Conversation 2: Action & Experience versus Thought & Emotion

Practising Defusion

Person with a cup talking to another person
Photo by Priscilla Du Preez on Unsplash

Most people find some of the following benefits when they practise defusion:

  • Troubling or compelling thoughts become less troubling or compelling, or less believable or important
  • Difficult feelings seem to be easier to accept or seem to occur less often. Or sometimes they occur even more often, but seem less intense or have a weaker connection to the self.
  • In situations where the person previously felt they had no alternatives for how they responded, they often experience a sense of choice or freedom and can actually take different actions.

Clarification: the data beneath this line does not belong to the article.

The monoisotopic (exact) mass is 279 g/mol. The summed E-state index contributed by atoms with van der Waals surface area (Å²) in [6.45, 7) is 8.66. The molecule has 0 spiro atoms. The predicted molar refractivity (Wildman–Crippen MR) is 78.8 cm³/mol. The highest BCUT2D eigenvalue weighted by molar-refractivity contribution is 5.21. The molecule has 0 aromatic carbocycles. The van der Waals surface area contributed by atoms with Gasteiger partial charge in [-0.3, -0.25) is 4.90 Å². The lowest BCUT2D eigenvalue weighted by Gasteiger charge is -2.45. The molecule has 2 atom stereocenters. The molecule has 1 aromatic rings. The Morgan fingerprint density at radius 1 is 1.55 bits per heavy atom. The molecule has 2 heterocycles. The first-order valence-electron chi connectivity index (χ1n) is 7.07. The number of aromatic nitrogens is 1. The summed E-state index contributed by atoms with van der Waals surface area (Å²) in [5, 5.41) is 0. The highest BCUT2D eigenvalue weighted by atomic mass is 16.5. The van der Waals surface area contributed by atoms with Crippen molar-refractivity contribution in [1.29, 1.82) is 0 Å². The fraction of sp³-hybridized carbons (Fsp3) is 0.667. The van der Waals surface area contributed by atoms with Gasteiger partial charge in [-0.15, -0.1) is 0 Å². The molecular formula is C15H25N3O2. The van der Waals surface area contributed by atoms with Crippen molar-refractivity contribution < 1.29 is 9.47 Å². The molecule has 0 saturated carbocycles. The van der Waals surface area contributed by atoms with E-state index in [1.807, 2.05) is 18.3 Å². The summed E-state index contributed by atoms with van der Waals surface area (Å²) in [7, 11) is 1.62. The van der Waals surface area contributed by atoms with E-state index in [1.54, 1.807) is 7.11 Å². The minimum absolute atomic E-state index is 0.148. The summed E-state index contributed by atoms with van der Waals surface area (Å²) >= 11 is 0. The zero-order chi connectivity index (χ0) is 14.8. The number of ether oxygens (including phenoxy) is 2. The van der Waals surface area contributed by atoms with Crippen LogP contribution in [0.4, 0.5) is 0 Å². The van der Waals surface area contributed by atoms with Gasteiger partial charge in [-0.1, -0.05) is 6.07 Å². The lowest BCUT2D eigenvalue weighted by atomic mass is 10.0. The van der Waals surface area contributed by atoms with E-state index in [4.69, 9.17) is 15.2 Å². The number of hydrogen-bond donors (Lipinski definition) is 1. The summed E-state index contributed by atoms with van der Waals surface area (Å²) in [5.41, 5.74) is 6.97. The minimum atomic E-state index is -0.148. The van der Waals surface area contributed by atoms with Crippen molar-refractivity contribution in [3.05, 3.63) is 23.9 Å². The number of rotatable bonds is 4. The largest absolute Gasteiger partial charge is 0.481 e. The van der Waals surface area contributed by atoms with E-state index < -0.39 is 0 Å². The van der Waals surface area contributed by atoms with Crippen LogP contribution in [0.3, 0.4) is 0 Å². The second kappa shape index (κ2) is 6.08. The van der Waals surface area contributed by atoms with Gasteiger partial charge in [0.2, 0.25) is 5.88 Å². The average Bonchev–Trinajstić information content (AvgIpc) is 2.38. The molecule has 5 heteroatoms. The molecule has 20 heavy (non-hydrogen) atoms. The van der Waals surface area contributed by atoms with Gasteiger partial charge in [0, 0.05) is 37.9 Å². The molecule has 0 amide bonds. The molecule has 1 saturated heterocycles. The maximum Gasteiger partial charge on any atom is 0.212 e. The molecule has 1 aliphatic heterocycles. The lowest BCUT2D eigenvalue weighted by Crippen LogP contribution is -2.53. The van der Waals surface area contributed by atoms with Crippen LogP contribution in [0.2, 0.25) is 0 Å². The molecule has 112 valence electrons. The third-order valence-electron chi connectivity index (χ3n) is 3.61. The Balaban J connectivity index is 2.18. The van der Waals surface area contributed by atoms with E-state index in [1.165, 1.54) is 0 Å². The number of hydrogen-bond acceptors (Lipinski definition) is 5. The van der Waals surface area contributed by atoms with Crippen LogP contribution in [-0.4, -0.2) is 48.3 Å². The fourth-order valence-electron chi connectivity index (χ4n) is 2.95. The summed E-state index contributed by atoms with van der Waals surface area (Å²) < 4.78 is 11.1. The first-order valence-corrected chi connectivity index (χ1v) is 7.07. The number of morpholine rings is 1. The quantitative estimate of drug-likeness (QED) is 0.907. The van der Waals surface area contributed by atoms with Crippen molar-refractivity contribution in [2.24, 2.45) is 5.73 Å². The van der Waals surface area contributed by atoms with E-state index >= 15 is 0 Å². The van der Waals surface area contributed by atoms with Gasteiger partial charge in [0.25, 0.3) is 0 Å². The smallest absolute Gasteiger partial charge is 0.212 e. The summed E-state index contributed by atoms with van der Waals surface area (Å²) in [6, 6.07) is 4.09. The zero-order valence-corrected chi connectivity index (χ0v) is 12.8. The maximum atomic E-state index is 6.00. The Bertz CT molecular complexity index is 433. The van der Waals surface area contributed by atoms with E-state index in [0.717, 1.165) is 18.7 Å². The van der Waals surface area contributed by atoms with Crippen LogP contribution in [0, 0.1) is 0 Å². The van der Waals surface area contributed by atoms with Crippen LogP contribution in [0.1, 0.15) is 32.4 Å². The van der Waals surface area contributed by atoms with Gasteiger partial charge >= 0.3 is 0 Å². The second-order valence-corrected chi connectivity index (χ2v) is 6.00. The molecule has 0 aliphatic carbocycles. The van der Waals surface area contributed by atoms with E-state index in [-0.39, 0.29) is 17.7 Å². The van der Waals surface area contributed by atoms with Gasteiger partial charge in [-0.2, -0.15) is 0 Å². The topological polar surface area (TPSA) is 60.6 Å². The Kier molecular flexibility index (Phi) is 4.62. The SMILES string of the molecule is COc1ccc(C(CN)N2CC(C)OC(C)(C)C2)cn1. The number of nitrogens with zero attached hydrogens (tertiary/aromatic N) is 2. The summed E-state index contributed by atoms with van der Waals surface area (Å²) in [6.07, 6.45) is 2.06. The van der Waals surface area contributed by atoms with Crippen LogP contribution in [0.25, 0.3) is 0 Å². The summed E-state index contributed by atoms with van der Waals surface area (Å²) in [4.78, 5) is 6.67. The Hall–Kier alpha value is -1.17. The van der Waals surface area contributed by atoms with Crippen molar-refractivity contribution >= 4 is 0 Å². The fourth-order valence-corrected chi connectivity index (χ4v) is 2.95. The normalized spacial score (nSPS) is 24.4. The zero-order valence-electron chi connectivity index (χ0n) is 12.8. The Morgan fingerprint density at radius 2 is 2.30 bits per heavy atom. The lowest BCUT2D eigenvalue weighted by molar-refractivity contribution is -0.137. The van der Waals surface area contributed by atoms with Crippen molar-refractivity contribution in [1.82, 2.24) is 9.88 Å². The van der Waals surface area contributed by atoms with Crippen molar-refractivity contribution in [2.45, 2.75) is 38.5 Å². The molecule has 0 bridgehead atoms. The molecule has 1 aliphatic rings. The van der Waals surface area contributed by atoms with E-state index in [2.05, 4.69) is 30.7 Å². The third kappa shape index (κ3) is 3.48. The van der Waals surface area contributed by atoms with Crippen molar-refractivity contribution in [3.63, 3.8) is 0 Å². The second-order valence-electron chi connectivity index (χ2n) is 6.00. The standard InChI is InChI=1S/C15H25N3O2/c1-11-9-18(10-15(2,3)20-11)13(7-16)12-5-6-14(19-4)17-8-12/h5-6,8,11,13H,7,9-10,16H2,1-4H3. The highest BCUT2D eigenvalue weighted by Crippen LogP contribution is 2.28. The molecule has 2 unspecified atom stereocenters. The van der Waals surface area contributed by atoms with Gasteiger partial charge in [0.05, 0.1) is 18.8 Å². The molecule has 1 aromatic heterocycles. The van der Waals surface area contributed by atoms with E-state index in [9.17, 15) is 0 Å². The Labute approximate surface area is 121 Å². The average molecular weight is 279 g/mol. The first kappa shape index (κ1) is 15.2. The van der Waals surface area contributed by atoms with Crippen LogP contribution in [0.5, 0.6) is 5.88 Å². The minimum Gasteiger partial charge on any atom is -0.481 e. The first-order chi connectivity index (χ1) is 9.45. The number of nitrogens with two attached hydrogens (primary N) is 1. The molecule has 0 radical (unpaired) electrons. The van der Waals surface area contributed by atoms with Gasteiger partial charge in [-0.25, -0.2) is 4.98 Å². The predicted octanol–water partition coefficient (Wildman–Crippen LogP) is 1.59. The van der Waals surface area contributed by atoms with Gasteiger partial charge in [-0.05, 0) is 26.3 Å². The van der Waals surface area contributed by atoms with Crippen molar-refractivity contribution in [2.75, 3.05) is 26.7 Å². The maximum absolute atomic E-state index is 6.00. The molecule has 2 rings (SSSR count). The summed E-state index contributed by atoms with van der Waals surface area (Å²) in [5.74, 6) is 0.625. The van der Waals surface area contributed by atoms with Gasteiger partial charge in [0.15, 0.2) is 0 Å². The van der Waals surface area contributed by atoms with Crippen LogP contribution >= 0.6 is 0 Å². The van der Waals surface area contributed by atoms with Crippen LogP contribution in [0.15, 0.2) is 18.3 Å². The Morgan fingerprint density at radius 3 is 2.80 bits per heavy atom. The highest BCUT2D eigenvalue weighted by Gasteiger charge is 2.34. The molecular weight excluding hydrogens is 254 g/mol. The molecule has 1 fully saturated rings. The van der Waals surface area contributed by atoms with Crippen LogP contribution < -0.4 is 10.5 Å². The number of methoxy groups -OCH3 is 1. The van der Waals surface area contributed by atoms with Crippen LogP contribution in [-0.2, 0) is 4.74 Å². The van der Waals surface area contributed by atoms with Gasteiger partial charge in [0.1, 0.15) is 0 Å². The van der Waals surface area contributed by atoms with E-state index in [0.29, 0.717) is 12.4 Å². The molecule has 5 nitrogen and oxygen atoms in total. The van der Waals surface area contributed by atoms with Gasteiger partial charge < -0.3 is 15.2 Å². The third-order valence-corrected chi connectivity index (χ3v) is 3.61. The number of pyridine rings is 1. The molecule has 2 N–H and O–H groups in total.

Hopefully you’ve practised these defusion exercises as we’ve gone through this conversation. If you have, there are some other defusion exercises you can downoad and try out in this handout. If you haven’t, take a moment now to see what comes up – what thought or feeling – as soon as I suggest that you need to do these exercises. That may be the very thing you need to defuse from. But if you feel reluctant to even face that thought or feeling and would rather continue struggling to avoid it or control it, then it could be time to look at willingness and acceptance. And that’s what we’ll do in Converation 3 of Six ACT Conversations, Acceptance & Willingness.



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